Daily exercise for school children is so important that physical education should be made a "core academic subject," says a new report from the Institute of Medicine.
University of Arizona professor Scott Going, a co-author of the report, says that physical health is so important to the overall health, development and academic success for children that schools should play a primary role in ensuring an adequate level of activity.
"We need to make physical education a core subject, just like math and English and science," says Going, professor of nutritional sciences and interim head of the department of nutritional sciences. "We felt so strongly that it's important for kids to get it for their physical health, for their mental health, that they should get it at school so that all kids have a chance of meeting the recommendation."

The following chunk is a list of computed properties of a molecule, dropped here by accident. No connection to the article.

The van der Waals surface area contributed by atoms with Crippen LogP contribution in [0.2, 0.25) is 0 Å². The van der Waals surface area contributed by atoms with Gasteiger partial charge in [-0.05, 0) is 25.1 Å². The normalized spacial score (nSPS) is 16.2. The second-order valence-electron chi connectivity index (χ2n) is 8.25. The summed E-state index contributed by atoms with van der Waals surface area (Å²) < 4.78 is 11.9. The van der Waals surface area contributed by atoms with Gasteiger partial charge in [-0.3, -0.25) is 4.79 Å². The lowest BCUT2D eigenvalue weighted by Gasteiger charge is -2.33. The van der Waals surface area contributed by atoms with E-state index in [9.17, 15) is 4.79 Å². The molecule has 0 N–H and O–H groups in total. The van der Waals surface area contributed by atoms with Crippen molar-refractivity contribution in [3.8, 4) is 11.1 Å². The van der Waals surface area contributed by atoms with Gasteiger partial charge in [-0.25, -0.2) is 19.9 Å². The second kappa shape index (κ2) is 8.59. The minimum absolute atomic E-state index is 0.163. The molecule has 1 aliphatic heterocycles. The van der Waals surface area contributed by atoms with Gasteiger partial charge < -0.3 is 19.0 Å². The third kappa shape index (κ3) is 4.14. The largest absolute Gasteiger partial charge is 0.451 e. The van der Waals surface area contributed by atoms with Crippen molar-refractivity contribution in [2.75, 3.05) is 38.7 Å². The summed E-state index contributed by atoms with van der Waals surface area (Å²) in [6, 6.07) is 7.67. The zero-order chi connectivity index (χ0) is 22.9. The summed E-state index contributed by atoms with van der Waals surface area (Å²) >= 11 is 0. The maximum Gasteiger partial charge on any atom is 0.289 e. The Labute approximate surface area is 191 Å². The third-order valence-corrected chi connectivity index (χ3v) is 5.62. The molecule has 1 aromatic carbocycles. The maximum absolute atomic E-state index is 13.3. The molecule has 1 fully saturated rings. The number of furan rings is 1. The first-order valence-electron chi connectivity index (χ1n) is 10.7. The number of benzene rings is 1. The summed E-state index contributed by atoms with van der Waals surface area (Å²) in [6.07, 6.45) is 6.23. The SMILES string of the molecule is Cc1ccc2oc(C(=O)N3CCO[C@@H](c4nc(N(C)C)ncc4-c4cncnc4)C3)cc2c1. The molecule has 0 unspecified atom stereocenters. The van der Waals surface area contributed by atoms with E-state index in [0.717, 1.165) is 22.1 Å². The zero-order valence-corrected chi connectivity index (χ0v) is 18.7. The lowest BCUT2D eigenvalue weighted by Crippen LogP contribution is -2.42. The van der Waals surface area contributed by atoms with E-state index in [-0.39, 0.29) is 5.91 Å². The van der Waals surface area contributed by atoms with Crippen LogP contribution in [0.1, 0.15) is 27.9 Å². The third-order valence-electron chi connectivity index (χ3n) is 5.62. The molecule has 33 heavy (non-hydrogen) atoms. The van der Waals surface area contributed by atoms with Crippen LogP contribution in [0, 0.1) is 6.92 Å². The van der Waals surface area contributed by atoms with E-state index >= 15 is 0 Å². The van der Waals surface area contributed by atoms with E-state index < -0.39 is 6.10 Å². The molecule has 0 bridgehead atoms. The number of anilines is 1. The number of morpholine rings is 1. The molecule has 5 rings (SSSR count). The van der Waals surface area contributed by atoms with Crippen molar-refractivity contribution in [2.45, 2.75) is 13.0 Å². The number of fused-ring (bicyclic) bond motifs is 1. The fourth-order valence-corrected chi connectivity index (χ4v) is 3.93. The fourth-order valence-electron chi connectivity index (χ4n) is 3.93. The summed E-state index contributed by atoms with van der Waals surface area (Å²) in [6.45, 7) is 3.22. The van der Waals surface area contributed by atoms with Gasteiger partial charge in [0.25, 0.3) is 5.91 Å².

The report calls on the U.S. Department of Education to craft a consistent nationwide policy to help reverse the trend since 2001's No Child Left Behind Act that has had schools cutting time from recess and physical education to focus on standardized tests.
"The intention of the study is to analyze the evidence and make a very clear recommendation that hopefully influences policy," Going says. "Our great hope is that we would create this habit in kids, and they'd want to sustain it and receive all the health benefits that physical activity has to offer."
The report, which its authors hope will influence education policy at the local as well as national level, says students should have opportunities to engage in at least 60 minutes per day of vigorous or moderate-intensity physical. Taking a broad view of the school day, the report's authors include before- and after-school programs like active transportation, sports and clubs as a way to boost activity.
Read the rest of this June 21, 2013 UANews article at the link below.More Information